The Powder brown tang is a continuous feeder that will spend most of its time grazing. It is therefore better to give it many small portions of food throughout the day instead of just one or two big servings. Ideally place a vegetable clip / clothes-pin in the aquarium and constantly keep a peace of noori or similar there for the fish to nibble at. Natural algae growth should be encouraged in the aquarium. You can even culture macro algae, e.g. chaetomorphia, in the aquarium.

As mentioned earlier, the Powder brown tang can be a picky eater when it is trying to acclimatize itself to a new home. During this period, it is best to offer it plenty of marine macro algae since this is what it would eat in the wild. It is always a good idea to wait until you have an aquarium with prolific natural algae growth before you get a Powder brown tang. Also include a lot of crevices in the set-up because this will make the fish feel safer and more inclined to leave its hiding spot to feed.

Breeding Powder brown tang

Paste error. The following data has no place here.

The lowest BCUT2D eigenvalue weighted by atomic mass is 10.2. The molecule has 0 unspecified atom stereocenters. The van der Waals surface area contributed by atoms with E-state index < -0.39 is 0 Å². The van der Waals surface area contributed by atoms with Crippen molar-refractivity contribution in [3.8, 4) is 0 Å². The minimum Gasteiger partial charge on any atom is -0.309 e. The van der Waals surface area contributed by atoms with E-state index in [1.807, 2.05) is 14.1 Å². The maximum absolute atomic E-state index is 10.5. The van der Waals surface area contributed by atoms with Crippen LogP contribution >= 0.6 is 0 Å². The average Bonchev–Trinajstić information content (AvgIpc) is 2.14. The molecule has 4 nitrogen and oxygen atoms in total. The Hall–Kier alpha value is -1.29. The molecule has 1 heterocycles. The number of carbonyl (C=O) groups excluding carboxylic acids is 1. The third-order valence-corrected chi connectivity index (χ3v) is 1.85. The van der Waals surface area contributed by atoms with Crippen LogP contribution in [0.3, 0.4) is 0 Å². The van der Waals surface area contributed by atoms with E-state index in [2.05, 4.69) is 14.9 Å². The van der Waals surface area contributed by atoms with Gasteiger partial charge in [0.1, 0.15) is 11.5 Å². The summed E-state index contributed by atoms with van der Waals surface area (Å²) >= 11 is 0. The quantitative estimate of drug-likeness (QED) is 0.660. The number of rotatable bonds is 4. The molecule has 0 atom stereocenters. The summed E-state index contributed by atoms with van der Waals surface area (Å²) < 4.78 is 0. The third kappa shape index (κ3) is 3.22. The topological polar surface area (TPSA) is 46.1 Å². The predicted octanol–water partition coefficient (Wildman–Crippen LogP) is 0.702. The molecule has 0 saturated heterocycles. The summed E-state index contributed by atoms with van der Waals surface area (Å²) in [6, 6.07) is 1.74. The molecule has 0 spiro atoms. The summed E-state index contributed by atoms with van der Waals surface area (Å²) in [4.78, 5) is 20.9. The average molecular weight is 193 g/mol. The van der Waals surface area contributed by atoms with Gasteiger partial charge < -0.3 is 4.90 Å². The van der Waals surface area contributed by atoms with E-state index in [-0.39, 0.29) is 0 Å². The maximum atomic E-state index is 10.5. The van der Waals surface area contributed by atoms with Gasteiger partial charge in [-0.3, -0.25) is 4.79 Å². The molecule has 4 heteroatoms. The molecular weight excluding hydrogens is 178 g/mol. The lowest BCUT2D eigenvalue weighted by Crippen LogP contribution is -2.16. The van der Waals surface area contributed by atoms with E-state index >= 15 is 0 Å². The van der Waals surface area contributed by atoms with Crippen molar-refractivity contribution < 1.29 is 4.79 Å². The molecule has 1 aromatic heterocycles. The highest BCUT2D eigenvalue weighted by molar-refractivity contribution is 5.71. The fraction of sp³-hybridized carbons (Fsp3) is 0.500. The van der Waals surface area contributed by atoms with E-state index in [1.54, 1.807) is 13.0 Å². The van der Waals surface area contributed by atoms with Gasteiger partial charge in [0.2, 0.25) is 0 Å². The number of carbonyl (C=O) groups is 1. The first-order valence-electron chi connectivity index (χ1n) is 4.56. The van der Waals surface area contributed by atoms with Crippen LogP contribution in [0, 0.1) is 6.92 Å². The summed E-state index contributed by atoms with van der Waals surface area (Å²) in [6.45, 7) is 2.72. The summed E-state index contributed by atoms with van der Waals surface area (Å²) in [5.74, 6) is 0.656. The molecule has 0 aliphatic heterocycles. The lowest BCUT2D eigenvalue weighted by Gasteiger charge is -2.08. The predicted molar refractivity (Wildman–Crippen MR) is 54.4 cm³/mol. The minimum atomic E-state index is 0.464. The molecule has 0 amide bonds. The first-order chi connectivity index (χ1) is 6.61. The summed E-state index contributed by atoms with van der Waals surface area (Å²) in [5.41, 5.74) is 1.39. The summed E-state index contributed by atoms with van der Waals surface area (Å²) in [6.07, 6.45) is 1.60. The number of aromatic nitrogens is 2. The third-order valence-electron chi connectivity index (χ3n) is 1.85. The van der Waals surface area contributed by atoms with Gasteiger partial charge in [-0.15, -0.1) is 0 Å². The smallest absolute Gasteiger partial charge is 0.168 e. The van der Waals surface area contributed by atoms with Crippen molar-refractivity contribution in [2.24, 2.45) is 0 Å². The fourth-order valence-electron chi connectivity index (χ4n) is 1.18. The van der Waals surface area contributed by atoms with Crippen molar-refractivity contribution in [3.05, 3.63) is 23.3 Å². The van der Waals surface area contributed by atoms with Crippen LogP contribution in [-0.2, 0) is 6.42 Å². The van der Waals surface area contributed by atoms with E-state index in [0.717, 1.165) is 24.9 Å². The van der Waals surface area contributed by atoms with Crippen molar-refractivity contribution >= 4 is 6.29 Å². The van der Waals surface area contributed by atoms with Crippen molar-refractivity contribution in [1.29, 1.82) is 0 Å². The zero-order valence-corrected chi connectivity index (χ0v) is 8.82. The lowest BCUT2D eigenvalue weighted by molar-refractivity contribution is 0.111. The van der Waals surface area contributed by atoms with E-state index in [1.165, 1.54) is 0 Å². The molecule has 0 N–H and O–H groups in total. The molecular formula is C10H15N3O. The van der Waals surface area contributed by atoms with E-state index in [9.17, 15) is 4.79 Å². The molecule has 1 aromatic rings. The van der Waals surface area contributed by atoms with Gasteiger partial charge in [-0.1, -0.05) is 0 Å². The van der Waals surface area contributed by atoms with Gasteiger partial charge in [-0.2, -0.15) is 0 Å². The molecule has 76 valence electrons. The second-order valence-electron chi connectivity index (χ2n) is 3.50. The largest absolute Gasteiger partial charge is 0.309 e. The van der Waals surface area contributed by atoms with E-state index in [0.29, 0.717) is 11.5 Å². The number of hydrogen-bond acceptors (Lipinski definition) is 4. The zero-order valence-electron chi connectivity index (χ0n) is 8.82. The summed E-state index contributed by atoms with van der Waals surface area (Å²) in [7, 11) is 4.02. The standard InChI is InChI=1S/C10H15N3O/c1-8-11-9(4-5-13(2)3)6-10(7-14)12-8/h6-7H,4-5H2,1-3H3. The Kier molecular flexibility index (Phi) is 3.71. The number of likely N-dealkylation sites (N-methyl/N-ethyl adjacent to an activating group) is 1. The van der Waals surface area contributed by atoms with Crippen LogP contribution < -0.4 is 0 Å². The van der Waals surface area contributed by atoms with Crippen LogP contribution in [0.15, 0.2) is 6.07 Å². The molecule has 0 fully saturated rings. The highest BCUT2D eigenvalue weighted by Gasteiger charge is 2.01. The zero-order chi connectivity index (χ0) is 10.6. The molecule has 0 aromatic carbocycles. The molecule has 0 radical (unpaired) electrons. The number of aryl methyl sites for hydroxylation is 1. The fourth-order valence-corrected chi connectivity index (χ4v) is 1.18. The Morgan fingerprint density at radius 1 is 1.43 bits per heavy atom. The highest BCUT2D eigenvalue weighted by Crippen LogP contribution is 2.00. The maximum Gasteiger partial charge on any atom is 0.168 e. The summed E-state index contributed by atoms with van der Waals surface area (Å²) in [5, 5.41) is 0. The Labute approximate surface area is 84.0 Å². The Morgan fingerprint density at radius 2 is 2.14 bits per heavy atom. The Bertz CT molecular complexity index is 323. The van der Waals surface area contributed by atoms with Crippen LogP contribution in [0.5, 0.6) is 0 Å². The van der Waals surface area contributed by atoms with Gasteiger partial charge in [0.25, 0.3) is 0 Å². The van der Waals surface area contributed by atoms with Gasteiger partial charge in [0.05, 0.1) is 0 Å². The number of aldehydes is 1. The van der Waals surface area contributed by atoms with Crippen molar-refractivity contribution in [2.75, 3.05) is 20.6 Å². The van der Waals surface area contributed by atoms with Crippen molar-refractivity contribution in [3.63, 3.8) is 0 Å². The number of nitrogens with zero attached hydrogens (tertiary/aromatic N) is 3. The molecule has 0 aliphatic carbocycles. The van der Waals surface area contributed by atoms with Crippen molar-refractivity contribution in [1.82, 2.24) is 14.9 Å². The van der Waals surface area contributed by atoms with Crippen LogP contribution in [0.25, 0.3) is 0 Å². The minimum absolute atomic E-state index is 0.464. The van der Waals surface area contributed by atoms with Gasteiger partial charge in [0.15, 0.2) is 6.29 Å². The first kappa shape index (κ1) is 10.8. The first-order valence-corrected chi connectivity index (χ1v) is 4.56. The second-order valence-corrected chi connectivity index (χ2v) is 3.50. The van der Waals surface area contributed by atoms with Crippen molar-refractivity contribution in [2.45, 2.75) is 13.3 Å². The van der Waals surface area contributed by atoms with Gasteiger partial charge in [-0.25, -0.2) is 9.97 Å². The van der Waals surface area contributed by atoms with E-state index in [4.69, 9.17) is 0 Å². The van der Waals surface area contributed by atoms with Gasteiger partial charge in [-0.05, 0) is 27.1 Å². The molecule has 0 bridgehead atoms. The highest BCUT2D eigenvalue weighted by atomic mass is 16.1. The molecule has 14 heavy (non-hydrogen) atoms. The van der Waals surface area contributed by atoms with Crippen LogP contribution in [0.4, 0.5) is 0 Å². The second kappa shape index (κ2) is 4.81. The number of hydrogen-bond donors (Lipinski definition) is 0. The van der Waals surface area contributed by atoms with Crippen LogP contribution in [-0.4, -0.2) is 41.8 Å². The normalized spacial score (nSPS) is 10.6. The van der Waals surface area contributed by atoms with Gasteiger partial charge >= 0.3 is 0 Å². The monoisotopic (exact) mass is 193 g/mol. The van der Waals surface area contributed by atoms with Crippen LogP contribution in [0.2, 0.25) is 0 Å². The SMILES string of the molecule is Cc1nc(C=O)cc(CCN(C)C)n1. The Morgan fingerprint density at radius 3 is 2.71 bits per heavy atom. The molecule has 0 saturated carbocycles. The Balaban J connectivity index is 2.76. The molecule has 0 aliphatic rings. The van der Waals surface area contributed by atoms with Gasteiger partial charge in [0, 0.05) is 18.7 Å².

It is hard to sex Powder brown tangs based on outer appearance.

This is a group spawning species and the spawning will typically take place in the evening. The fish will form a group and scatter eggs and sperm out in the open water. The eggs contain oil which keeps them afloat. After roughly 24 hours, the egg will hatch and a clear 2 mm long larva will emerge.

We do not have any information about breeding the Powder brown tang in aquariums.

Surgeonfish - Tang Articles:

Achilles Surgeonfish – Acanthurus achilles
Atlantic Blue Tang – Acanthurus coeruleus
Blue Hippo Tang – Paracanthurus hepatus
Chevron Tang – Ctenochaetus hawaiiensis
Clown Surgeonfish – Acanthurus lineatus
Convict Surgeonfish – Acanthurus triostegus
Desjardinii Tang – Zebrasoma desjardinii
Kole Tang – Ctenochaetus strigosus
Mimic Surgeonfish – Acanthurus pyroferus
Naso Tang – Naso lituratus
Orangeshoulder Surgeonfish – Acanthurus olivaceus
Powder Blue Tang – Acanthurus leucosternon
Purple Tang – Zebrasoma xanthurum
Sailfin Tang – Zebrasoma veliferum
Scopas Tang – Zebrasoma scopas
Whitecheek Surgeonfish – Acanthurus nigricans
Yellow Tang – Zebrasoma flavescens


Privacy policy
Search AC

AC Tropical Fish